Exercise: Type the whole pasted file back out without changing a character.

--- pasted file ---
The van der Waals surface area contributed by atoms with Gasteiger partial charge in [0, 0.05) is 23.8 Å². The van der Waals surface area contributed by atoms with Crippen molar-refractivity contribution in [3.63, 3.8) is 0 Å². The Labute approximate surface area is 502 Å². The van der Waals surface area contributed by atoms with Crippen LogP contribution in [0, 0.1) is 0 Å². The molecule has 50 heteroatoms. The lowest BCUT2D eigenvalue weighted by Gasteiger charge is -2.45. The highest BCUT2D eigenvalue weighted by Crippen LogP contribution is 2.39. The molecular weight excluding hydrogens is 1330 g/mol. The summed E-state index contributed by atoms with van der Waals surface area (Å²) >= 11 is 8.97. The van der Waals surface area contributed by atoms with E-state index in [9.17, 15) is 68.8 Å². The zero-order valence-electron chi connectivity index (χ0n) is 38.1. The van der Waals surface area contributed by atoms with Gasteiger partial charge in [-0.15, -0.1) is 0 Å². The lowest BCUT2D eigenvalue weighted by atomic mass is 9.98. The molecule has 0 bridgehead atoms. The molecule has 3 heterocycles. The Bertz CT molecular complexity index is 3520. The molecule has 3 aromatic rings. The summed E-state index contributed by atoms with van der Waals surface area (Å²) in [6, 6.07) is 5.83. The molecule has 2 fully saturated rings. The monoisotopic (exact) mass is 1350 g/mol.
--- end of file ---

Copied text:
The van der Waals surface area contributed by atoms with Gasteiger partial charge in [0, 0.05) is 23.8 Å². The van der Waals surface area contributed by atoms with Crippen molar-refractivity contribution in [3.63, 3.8) is 0 Å². The Labute approximate surface area is 502 Å². The van der Waals surface area contributed by atoms with Crippen LogP contribution in [0, 0.1) is 0 Å². The molecule has 50 heteroatoms. The lowest BCUT2D eigenvalue weighted by Gasteiger charge is -2.45. The highest BCUT2D eigenvalue weighted by Crippen LogP contribution is 2.39. The molecular weight excluding hydrogens is 1330 g/mol. The summed E-state index contributed by atoms with van der Waals surface area (Å²) >= 11 is 8.97. The van der Waals surface area contributed by atoms with E-state index in [9.17, 15) is 68.8 Å². The zero-order valence-electron chi connectivity index (χ0n) is 38.1. The van der Waals surface area contributed by atoms with Gasteiger partial charge in [-0.15, -0.1) is 0 Å². The lowest BCUT2D eigenvalue weighted by atomic mass is 9.98. The molecule has 0 bridgehead atoms. The molecule has 3 heterocycles. The Bertz CT molecular complexity index is 3520. The molecule has 3 aromatic rings. The summed E-state index contributed by atoms with van der Waals surface area (Å²) in [6, 6.07) is 5.83. The molecule has 2 fully saturated rings. The monoisotopic (exact) mass is 1350 g/mol.